The National Network of Libraries of Medicine South Central Region (NN/LM SCR) and the entire South Central Region are deeply concerned about our friends and colleagues in the areas affected by the recent tornado in Oklahoma. We will be using this blog post to serve as a method of communication for the Region.
We have contacted academic centers, hospitals, public libraries and other groups in the Oklahoma City and surrounding areas. Thus far, we have received the following updates on the NN/LM SCR listerv and/or via direct contact:
University of Oklahoma Bird Health Sciences Library: All Bird Library staff are safe
Amy Picard, Norman RegionalHospital: Library staff is safe. The Moore Medical Center, which was damaged by the tornado, is a sister hospital to Norman Regional Health System. The Norman Regional Hospital campus was used briefly overnight as a discharge station until the number of patients outgrew the space and they relocated to the education center. They initially chose the library because they felt it was a good, quiet location where privacy could be afforded. But as the numbers grew, they needed more space.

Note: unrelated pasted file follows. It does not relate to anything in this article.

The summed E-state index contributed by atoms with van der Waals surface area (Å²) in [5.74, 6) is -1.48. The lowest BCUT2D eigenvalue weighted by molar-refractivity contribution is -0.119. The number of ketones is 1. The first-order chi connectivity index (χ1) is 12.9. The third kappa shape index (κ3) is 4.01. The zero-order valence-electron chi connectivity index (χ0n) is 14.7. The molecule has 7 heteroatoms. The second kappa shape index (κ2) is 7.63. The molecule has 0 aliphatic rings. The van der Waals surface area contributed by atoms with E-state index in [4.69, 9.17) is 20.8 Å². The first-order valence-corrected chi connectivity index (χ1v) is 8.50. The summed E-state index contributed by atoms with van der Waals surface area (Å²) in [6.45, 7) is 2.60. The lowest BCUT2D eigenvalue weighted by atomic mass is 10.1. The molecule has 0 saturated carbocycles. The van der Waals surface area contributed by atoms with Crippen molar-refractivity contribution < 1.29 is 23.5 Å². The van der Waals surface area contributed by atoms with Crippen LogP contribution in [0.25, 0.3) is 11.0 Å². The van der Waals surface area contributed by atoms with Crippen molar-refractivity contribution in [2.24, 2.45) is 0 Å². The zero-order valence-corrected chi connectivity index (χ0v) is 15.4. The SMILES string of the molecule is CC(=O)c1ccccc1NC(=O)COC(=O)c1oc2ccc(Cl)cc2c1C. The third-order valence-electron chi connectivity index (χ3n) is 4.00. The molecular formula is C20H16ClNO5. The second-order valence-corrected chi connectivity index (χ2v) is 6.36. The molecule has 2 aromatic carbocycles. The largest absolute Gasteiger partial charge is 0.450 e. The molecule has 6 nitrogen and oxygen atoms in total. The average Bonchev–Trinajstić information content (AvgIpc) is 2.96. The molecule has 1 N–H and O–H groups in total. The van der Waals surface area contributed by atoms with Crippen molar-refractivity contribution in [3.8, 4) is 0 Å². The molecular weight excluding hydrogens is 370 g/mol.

Oklahoma Department of Libraries: Susan McVey, state librarian, reported that she is unaware of any loss of life among public library staff, a couple of staff members’ homes are damaged. None of the public library buildings in the immediate vicinity of the tornado were affected even though one of them was only a block away from the path. Several Pioneer Library System branches may have damages.
Dan Chandler,Integris Baptist: Library staff is safe.
Danell Ingle, VA Medical Center: Library staff is safe.
We will continue to revise this blog post as we hear from more Network members. The comments field on this post is open so feel free to post an update on your status.